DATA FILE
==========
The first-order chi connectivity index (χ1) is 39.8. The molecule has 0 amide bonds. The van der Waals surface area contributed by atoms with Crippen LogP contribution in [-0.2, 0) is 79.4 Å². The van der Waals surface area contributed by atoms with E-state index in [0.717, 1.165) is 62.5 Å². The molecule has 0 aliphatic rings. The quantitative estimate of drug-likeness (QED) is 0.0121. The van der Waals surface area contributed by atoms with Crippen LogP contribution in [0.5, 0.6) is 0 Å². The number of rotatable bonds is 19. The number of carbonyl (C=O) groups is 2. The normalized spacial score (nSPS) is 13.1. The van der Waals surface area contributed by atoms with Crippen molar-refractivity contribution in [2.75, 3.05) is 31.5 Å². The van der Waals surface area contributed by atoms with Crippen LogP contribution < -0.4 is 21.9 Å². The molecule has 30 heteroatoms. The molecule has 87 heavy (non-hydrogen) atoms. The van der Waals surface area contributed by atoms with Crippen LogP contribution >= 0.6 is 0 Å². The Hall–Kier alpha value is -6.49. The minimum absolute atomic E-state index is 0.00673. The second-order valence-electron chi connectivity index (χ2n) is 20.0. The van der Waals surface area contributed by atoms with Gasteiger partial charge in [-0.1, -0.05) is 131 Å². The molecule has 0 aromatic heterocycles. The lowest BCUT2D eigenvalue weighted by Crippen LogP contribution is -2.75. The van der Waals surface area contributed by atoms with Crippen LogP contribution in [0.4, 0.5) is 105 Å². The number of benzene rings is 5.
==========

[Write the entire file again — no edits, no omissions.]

The first-order chi connectivity index (χ1) is 39.8. The molecule has 0 amide bonds. The van der Waals surface area contributed by atoms with Crippen LogP contribution in [-0.2, 0) is 79.4 Å². The van der Waals surface area contributed by atoms with E-state index in [0.717, 1.165) is 62.5 Å². The molecule has 0 aliphatic rings. The quantitative estimate of drug-likeness (QED) is 0.0121. The van der Waals surface area contributed by atoms with Crippen LogP contribution in [0.5, 0.6) is 0 Å². The number of rotatable bonds is 19. The number of carbonyl (C=O) groups is 2. The normalized spacial score (nSPS) is 13.1. The van der Waals surface area contributed by atoms with Crippen molar-refractivity contribution in [2.75, 3.05) is 31.5 Å². The van der Waals surface area contributed by atoms with Crippen LogP contribution < -0.4 is 21.9 Å². The molecule has 30 heteroatoms. The molecule has 87 heavy (non-hydrogen) atoms. The van der Waals surface area contributed by atoms with Crippen LogP contribution >= 0.6 is 0 Å². The Hall–Kier alpha value is -6.49. The minimum absolute atomic E-state index is 0.00673. The second-order valence-electron chi connectivity index (χ2n) is 20.0. The van der Waals surface area contributed by atoms with Gasteiger partial charge in [-0.1, -0.05) is 131 Å². The molecule has 0 aromatic heterocycles. The lowest BCUT2D eigenvalue weighted by Crippen LogP contribution is -2.75. The van der Waals surface area contributed by atoms with Crippen LogP contribution in [0.4, 0.5) is 105 Å². The number of benzene rings is 5.